We prognosticated and assumed and ran with things that coaches or scouts told us before the season started. That’s well and good but now’s the time to begin the accountability train. Let’s take a look at a few thoughts I (we?) want to keep an eye on as the season progresses and what we’re learning about them.
Arizona in transition –
All the pre-season long we’ve glowed about Arizona’s need and ability to get out into transition. That they’d struggle from distance but that the team’s true strength came in the form of defensive length and versatility which would lead to easy transition buckets. #LOBPUEBLO. So I took to hoop-math.com, paid the more-than-worth-it-$15 subscription to discover that Arizona ranks 117th in % of total FGA in transition. That seemed low. They’re getting just 21% of their shots in transition. The Cats are, however, pretty damn efficient at these buckets, dropping a 73.4% eFG (16th in the nation). #LOBPUEBLO. Anecdotally, Arizona sure seemed to get into transition last night against Fairleigh Dickinson in the most lopsided Wildcat win since Arizona’s coach had white hair – and was a good. Against FDU, the Wildcats took 26.5% of their shots (18) in transition, or slightly above the D-1 average. NOTE: This is not cause for concern. It’s just a notice that perhaps Arizona’s strength isn’t necessarily in transition. Or it isn’t their happy place or primary means of points. Whatever the case, Arizona seems to be effectively using its size, taking just 22% of their shots from beyond the arc and have the 14th best offensive rebounding percentage.
The pace of play in Westwood and Tempe –
Steve Alford’s Bruins have jumped out to a blistering 72.8 possessions per game. That’s 57th best in the nation and the fastest UCLA team since Bruins Nation on the Alford hiring. For further context, only Howland’s last team outpaced the rest of the nation; playing 3.6 more possessions than the average D-1 team. Every other Howland season played below the D-1 average pace including his best team, 2008, which operated at 65.6 vs. 67. We all knew he was slow and many complained that Alford was too despite a UCLA coaching hunt for a “different style.” Thus far – and I’m acutely aware of the infancy of this season – Steve’s baby blue baby bears are burnin’ the floor and Kyle Anderson is comfortable at the point.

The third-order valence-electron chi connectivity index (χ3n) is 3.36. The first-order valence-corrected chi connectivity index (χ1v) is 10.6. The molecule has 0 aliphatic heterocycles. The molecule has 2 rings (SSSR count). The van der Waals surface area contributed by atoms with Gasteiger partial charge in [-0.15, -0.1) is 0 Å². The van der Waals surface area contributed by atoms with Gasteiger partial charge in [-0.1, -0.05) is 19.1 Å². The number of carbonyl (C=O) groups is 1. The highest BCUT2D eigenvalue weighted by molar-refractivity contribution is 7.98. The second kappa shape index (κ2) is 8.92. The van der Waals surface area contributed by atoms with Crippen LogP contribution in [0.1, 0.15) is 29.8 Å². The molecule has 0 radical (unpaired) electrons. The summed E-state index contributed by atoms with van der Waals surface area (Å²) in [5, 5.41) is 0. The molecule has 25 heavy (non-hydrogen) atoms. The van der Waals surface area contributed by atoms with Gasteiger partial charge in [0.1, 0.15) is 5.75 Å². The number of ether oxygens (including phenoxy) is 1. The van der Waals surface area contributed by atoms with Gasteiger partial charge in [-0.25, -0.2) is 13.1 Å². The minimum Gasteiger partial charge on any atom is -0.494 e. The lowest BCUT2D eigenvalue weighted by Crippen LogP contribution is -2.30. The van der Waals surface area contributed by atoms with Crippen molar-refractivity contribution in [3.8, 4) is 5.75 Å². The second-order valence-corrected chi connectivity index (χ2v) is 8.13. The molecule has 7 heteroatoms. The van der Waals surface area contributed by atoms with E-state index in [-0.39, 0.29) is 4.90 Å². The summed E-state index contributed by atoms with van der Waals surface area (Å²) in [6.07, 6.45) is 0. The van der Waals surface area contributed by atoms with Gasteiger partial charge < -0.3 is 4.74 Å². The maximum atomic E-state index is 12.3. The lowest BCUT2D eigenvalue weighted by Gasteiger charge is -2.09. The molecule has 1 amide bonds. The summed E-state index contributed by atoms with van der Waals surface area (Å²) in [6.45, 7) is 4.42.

Meanwhile, in the land of Herb, he’s been talking about picking up the pace since he had back-to-back seasons without reaching the teens in wins. Last season was really the beginning of it but did you know the Sun Devils were only average in the tempo department? The 2013 D-1 average was 65.9 while the Herbivores got 65.8 possessions. But improvement – increased pace in this case – is relative to the Herb system, right? Let’s look. In his previous six Tempe seasons, the Sen Devils put up an average tempo of 61.9. In 2013 they jumped that number by 6% to get to the Jahii-led, blistering tempo of 65.8. That’s significant and this year they’ve upped the anti to 71.2 possessions. Perhaps Herb’s 3-12-24 is working?
Assimilation of the transfer Duck –
Oregon took a selfie on Tuesday afternoon and it unfortunately did not involve a cheerleader. Sorry to disappoint but evidently you can sell yourself for autographs but not your free tees.
No the disappoint lay in the action of two projected starters for the Ducks who sold team apparel. Domninc Artis and Ben Carter did their best Terrell Pryor and Dana Altman did his worst Jim Tressel (didn’t lie, self-reported) and the University of Oregon had to be the centerpiece of NCAA compliance – again – during a week in which they’re doubly starring on ESPN. Between Thursday’s football game and Friday’s South Korea game, the Ducks are all over the worldwide leader.
And this news ain’t helping. Certainly not on the heels of sanctions for the football team and certainly not on the heels of the Joseph Young news. The latter was reason for gross optimism surrounding UO hoops. Tuesday’s news, however, serves to dampen some of that excitement. But not too much.
I love college basketball and one of the reasons I love it is because it allows teams to grow and develop. Get a little hot, a little cold, time your runs and that’s a season. But ask this very Duck program what one loss meant to their 2012 football season.
Artis and Carter won’t play and my biggest concern for the Ducks isn’t that they’ll drop the Georgetown game or even a lesser non-conference game (the apparel sellers project to miss about 9 games). Those are all nice contests to win and Oregon would be expected to win with these two. No my concern isn’t on the wins or losses column so much as it is on the minutes played column for Carter. Here’s a guy many folks are very high on and are expecting big things from – his coach likely not withstanding – who played only a handful of minutes last season. He recorded just 10.4 minutes per contest with an introductory 13% usage rate. Ben Carter didn’t contribute a ton last year.
But we’ve been expecting him to significantly contribute to a revamped Duck front court (HI, MIKE MOSER) and the only way he’s going to improve is by recording more court time. To increase his usage and minutes played because that’s how you get better at things. 10,000 hours isn’t a joke and it isn’t achieved during self imposed suspensions.